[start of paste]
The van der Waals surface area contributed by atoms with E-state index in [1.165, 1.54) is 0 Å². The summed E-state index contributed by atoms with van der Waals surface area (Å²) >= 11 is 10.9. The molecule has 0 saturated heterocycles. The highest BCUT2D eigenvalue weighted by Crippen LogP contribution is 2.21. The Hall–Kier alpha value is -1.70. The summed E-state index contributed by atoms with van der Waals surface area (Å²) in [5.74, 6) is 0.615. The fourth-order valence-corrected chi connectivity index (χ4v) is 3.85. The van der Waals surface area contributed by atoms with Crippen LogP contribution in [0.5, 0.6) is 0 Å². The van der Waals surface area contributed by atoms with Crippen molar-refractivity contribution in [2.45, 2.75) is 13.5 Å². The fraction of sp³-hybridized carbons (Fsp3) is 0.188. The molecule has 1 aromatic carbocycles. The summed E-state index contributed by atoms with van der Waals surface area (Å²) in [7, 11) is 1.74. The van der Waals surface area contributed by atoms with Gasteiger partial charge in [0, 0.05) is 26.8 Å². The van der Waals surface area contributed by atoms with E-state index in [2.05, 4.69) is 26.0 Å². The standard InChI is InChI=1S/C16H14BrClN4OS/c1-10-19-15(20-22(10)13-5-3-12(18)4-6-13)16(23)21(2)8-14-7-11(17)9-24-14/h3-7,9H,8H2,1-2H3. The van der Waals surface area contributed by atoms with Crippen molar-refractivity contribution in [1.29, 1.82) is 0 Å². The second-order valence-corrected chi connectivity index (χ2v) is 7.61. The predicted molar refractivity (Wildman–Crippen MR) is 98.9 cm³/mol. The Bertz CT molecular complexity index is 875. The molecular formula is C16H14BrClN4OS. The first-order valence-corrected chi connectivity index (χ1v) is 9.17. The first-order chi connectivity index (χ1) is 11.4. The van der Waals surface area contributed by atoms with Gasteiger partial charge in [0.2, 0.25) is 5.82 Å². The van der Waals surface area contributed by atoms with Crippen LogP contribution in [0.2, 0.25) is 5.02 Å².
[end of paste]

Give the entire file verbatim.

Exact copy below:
The van der Waals surface area contributed by atoms with E-state index in [1.165, 1.54) is 0 Å². The summed E-state index contributed by atoms with van der Waals surface area (Å²) >= 11 is 10.9. The molecule has 0 saturated heterocycles. The highest BCUT2D eigenvalue weighted by Crippen LogP contribution is 2.21. The Hall–Kier alpha value is -1.70. The summed E-state index contributed by atoms with van der Waals surface area (Å²) in [5.74, 6) is 0.615. The fourth-order valence-corrected chi connectivity index (χ4v) is 3.85. The van der Waals surface area contributed by atoms with Crippen LogP contribution in [0.5, 0.6) is 0 Å². The van der Waals surface area contributed by atoms with Crippen molar-refractivity contribution in [2.45, 2.75) is 13.5 Å². The fraction of sp³-hybridized carbons (Fsp3) is 0.188. The molecule has 1 aromatic carbocycles. The summed E-state index contributed by atoms with van der Waals surface area (Å²) in [7, 11) is 1.74. The van der Waals surface area contributed by atoms with Gasteiger partial charge in [0, 0.05) is 26.8 Å². The van der Waals surface area contributed by atoms with E-state index in [2.05, 4.69) is 26.0 Å². The standard InChI is InChI=1S/C16H14BrClN4OS/c1-10-19-15(20-22(10)13-5-3-12(18)4-6-13)16(23)21(2)8-14-7-11(17)9-24-14/h3-7,9H,8H2,1-2H3. The van der Waals surface area contributed by atoms with Crippen molar-refractivity contribution in [1.29, 1.82) is 0 Å². The second-order valence-corrected chi connectivity index (χ2v) is 7.61. The predicted molar refractivity (Wildman–Crippen MR) is 98.9 cm³/mol. The Bertz CT molecular complexity index is 875. The molecular formula is C16H14BrClN4OS. The first-order valence-corrected chi connectivity index (χ1v) is 9.17. The first-order chi connectivity index (χ1) is 11.4. The van der Waals surface area contributed by atoms with Gasteiger partial charge in [0.2, 0.25) is 5.82 Å². The van der Waals surface area contributed by atoms with Crippen LogP contribution in [0.2, 0.25) is 5.02 Å².